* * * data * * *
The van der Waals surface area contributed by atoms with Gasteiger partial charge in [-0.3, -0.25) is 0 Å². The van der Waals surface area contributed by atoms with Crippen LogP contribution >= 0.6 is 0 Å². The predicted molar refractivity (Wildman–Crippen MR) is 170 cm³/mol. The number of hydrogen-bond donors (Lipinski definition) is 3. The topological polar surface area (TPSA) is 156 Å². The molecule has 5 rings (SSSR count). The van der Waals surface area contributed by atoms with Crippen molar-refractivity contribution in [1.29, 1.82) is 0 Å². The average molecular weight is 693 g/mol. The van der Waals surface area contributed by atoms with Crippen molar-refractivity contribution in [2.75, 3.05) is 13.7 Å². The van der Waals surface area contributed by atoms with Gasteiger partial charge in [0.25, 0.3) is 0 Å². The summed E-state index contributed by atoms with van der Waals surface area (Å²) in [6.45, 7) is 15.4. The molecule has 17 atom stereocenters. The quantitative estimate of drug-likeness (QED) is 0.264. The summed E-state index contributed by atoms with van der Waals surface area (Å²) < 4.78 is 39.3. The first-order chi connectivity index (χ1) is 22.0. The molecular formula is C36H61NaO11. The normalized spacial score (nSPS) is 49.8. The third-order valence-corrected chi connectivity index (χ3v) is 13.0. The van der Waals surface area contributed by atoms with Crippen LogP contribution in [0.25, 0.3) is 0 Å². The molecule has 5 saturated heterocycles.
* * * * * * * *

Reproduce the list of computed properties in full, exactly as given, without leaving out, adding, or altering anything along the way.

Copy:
The van der Waals surface area contributed by atoms with Gasteiger partial charge in [-0.3, -0.25) is 0 Å². The van der Waals surface area contributed by atoms with Crippen LogP contribution >= 0.6 is 0 Å². The predicted molar refractivity (Wildman–Crippen MR) is 170 cm³/mol. The number of hydrogen-bond donors (Lipinski definition) is 3. The topological polar surface area (TPSA) is 156 Å². The molecule has 5 rings (SSSR count). The van der Waals surface area contributed by atoms with Crippen molar-refractivity contribution in [1.29, 1.82) is 0 Å². The average molecular weight is 693 g/mol. The van der Waals surface area contributed by atoms with Crippen molar-refractivity contribution in [2.75, 3.05) is 13.7 Å². The van der Waals surface area contributed by atoms with Gasteiger partial charge in [0.25, 0.3) is 0 Å². The summed E-state index contributed by atoms with van der Waals surface area (Å²) in [6.45, 7) is 15.4. The molecule has 17 atom stereocenters. The quantitative estimate of drug-likeness (QED) is 0.264. The summed E-state index contributed by atoms with van der Waals surface area (Å²) < 4.78 is 39.3. The first-order chi connectivity index (χ1) is 22.0. The molecular formula is C36H61NaO11. The normalized spacial score (nSPS) is 49.8. The third-order valence-corrected chi connectivity index (χ3v) is 13.0. The van der Waals surface area contributed by atoms with Crippen LogP contribution in [0.25, 0.3) is 0 Å². The molecule has 5 saturated heterocycles.